Accidental said:Interesting - the moment I mention people of other cultures/religions, you all seem to think I was talking about people who've just chosen to arrive in this country. What about 2nd, 3rd, 4th.... generation British Born non-Christian people?
I realise that not all (in fact probably very few) moves that people make into foreign cultures are voluntary, but doing so carries a certain responsibility: that if one - quite understandably - wishes to educate any children one may have subsequent to arriving in the way in which one was educated (and note that this includes religion), one must convey to them why one has placed them in the awkward position that one has, and how one has coped with the cross-cultural strains that one's newly-introduced (to the country that is) attitudes from one's original culture have helped to cause (*). To fail to do so or to do so while emphasising a difference between 'us' and 'them' is to derelict one's social responsibility in the most serious possible way. Of course, this also depends on the co-operation of one's new neighbours, and this is where the original inhabitants musn't be led to feel insecure/threatened - observe the troubles that the Jews have run into over the centuries, which have certainly not been helped by a conscious policy of social isolation, even when in a tiny minority.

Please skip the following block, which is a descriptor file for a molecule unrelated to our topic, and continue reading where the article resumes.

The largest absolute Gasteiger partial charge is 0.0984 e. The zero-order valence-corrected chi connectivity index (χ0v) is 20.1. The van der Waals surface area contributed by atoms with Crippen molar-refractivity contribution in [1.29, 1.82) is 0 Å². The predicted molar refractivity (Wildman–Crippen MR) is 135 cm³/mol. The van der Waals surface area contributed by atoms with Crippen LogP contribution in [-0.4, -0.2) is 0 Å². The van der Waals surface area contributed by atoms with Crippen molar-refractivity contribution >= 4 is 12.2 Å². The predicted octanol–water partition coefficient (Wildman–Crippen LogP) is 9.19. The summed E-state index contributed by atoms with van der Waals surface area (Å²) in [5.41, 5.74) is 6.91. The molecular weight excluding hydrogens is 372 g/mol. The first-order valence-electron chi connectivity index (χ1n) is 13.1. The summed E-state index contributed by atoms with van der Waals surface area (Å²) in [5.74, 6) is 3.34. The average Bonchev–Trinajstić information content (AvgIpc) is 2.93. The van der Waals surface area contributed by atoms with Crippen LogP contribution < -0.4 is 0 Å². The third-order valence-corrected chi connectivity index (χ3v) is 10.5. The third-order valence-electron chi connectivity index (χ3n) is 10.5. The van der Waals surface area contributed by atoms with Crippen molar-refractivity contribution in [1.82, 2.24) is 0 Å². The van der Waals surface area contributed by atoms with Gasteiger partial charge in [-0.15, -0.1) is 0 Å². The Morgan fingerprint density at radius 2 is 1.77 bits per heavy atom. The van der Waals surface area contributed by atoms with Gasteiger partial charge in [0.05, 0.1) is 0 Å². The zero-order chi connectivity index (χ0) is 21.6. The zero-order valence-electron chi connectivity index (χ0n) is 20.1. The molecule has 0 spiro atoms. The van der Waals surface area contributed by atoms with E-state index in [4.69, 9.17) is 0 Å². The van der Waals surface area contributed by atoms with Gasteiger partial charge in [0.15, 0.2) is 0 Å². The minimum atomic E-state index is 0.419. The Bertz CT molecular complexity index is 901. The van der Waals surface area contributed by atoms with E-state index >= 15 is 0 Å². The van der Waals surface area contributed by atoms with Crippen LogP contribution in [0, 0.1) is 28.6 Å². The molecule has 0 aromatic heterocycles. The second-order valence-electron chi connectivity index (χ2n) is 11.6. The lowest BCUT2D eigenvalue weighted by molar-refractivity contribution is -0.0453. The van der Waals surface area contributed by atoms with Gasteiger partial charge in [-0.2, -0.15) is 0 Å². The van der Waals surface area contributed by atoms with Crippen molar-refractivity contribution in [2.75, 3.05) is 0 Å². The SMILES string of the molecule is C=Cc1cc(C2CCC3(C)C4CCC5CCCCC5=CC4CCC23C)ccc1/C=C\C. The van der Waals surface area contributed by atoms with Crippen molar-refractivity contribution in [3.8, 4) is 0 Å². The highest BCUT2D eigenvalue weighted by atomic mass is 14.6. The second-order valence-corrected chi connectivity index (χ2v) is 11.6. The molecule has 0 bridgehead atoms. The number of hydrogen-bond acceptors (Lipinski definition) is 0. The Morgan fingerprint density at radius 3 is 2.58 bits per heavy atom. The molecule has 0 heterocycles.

Essentially, everyone applying a bit of understanding can allow these things to work, but legalising religious favouritism against the hosts' religion is not going to encourage any of the hosts to feel understanding...
Apologies for the long and tedious posts!
(*) Could I just apologise for the dreadfully convoluted and possibly incomprehensible English in that sentence?! Basically I'm saying that you need to give your kids a helping hand. This can be extended for as many generations as one cares to maintain one's original cultural values for.